This exemption has prescribed limits for both the issuer and the investor depending on what category the investor falls into. Issuers can only raise up to $1,500,000 in any rolling 12-month period under this exemption, while investors are subject to the following limits:
- Common retail investors can invest $2,500 per investment and $10,000 per year.
- Accredited investors can invest $25,000 per investment and $50,000 per year.
- Permitted clients can invest $50,000/year.
Investors that purchase securities from a private company under an exemption are subject to restrictions on reselling those securities. To resell their securities, generally purchasers must rely on one of the exemptions mentioned above other than the offering memorandum exemption and the crowdfunding exemption. In addition, the securities purchased from a private company may become freely tradable without reliance on an exemption once the company becomes a reporting issuer (ie. goes public).
Securities laws in Canada apply to all companies issuing securities, not just those that are publicly listed on a stock exchange. Private Ontario companies should be cautious to ensure that, whenever they issue securities, they are properly relying on an exemption from the Prospectus Requirement under securities laws.
by David Andrews and Vlad Duta
1 We use the word “company” throughout, but our discussion applies to other entities such as limited partnerships as well.
2 Or an employee, executive officer, director or consultant of a related entity of the issuer such as a subsidiary, parent, or sister company.
3 Some other entities that qualify as “accredited investors” include: registered securities dealers; financial institutions; governments and governmental agencies; insurance companies; pension funds; registered charities; certain investment funds, pooled funds and managed accounts; and persons or companies recognized by the OSC as an accredited investor. See National Instrument 45-106 Prospectus Exemptions and subsection 73.3(1) of the Securities Act (Ontario) for a complete definition.
4 Cash, securities, contracts of insurance, or deposits, but not including the value of the purchaser’s residence.
5 Total assets minus total liabilities.
6 Investors who meet certain income or asset thresholds below the “accredited investor” thresholds (ie. for individuals, a net income before taxes over $75,000 or net assets, alone or with a spouse, of over $400,000). See National Instrument 45-106 Prospectus Exemptions for a complete definition.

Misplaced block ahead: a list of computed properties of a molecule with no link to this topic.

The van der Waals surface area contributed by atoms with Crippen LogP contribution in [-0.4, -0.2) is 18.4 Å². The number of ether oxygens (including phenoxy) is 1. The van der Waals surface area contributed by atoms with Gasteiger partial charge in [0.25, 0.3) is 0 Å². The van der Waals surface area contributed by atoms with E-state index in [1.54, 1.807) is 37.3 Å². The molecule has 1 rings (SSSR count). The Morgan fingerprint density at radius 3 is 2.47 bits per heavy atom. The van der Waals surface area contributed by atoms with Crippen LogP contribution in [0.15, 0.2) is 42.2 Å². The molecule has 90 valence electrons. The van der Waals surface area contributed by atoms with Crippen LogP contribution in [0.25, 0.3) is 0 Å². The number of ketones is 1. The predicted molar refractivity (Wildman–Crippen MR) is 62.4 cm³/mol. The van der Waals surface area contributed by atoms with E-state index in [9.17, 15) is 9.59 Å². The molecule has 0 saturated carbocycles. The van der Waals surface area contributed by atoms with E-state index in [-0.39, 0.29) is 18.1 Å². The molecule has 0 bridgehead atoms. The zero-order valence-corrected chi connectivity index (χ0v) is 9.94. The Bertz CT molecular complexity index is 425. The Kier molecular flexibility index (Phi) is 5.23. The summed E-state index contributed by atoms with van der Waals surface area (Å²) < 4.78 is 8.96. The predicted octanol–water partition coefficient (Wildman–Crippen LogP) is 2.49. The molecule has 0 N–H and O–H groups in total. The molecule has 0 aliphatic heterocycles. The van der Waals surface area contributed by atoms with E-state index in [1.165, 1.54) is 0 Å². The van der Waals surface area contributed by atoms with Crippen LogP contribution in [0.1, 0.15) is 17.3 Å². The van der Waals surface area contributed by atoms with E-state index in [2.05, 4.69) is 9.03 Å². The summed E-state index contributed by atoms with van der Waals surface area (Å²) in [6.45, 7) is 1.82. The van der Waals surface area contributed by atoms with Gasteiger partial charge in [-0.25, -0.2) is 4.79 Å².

7 However, the operating subsidiary can be either U.S. or Canadian.
8 “Permitted clients” include: registered securities dealers; financial institutions; governments and governmental agencies; pension funds; certain investment funds; individuals beneficially owning financial assets with an aggregate realizable value, before taxes but net of any related liabilities, of over $5 million; and persons or companies, other than individuals or investment funds, that have net assets of at least $25 million as shown on their most recently prepared financial statements. See National Instrument 31-103 Registration Requirements and Exemptions for a complete definition.
A Cautionary Note
The foregoing provides only an overview and does not constitute legal advice. Readers are cautioned against making any decisions based on this material alone. Rather, specific legal advice should be obtained.
© McMillan LLP 2016
Insights (5 Posts)
Bidders can Structure Offers to Discourage the Use of Rights of First Refusal
A recent Ontario Court of Appeal decision considers the duty of good faith and honest contractual performance in the context of an asset sale involving ROFRs.
Update for Ontario Employers: Proposed Changes Related to Remote Workers
Ontario employer's should note proposed amendments to the province's employment laws that would clarify remote employees' entitlements in mass terminations.
Trademark of Foreign Owner Invalidated on the Basis of Bad Faith
Awareness of a senior rights holder’s trademark and its prior use of such trademark in Canada is relevant to the assessment of bad faith.
Fanning the Flames of Liability: The Ontario Court of Appeal Considers Product Liability Issues in Burr v. Tecumseh Products of Canada Limited
The decision of the Court of Appeal in Burr v. Tecumseh Products of Canada Limited, 2023 ONCA 135 provides a helpful overview of product liability law.
A Look at Some Key Findings by the Alberta Securities Commission in Re Bison Acquisition Corp.
On December 21, 2021, a panel of the Alberta Securities Commission issued its written decision providing its reasons for the oral ruling it made on July 12, 2021 regarding applications brought by Bison Acquisition Corp. and Brookfield Infrastructure Corporation Exchange Limited Partnership, as well as Inter Pipeline Ltd. and Pembina Pipeline Corporation.
Get updates delivered right to your inbox. You can unsubscribe at any time.